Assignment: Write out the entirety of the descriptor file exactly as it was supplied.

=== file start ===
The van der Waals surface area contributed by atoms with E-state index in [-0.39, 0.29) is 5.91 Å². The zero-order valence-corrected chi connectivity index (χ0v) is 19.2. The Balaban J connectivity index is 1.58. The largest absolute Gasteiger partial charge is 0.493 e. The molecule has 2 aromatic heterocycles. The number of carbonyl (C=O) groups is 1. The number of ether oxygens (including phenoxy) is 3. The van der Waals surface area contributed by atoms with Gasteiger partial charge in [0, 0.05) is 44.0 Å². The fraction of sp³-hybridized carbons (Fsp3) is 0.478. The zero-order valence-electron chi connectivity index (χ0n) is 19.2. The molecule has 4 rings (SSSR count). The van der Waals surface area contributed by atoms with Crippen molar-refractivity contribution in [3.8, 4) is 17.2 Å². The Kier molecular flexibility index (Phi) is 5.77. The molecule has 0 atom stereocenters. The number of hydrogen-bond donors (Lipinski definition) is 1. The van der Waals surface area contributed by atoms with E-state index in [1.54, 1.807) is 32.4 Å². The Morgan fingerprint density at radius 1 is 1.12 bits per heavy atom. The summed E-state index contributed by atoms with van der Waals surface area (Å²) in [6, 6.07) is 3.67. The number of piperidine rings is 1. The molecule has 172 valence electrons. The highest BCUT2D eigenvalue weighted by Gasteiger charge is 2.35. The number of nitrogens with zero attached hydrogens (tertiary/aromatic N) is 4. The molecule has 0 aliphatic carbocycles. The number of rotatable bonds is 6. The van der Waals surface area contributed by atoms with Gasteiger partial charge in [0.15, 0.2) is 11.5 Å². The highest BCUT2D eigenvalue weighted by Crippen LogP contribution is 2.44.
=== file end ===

The van der Waals surface area contributed by atoms with E-state index in [-0.39, 0.29) is 5.91 Å². The zero-order valence-corrected chi connectivity index (χ0v) is 19.2. The Balaban J connectivity index is 1.58. The largest absolute Gasteiger partial charge is 0.493 e. The molecule has 2 aromatic heterocycles. The number of carbonyl (C=O) groups is 1. The number of ether oxygens (including phenoxy) is 3. The van der Waals surface area contributed by atoms with Gasteiger partial charge in [0, 0.05) is 44.0 Å². The fraction of sp³-hybridized carbons (Fsp3) is 0.478. The zero-order valence-electron chi connectivity index (χ0n) is 19.2. The molecule has 4 rings (SSSR count). The van der Waals surface area contributed by atoms with Crippen molar-refractivity contribution in [3.8, 4) is 17.2 Å². The Kier molecular flexibility index (Phi) is 5.77. The molecule has 0 atom stereocenters. The number of hydrogen-bond donors (Lipinski definition) is 1. The van der Waals surface area contributed by atoms with E-state index in [1.54, 1.807) is 32.4 Å². The Morgan fingerprint density at radius 1 is 1.12 bits per heavy atom. The summed E-state index contributed by atoms with van der Waals surface area (Å²) in [6, 6.07) is 3.67. The number of piperidine rings is 1. The molecule has 172 valence electrons. The highest BCUT2D eigenvalue weighted by Gasteiger charge is 2.35. The number of nitrogens with zero attached hydrogens (tertiary/aromatic N) is 4. The molecule has 0 aliphatic carbocycles. The number of rotatable bonds is 6. The van der Waals surface area contributed by atoms with Gasteiger partial charge in [0.15, 0.2) is 11.5 Å². The highest BCUT2D eigenvalue weighted by Crippen LogP contribution is 2.44.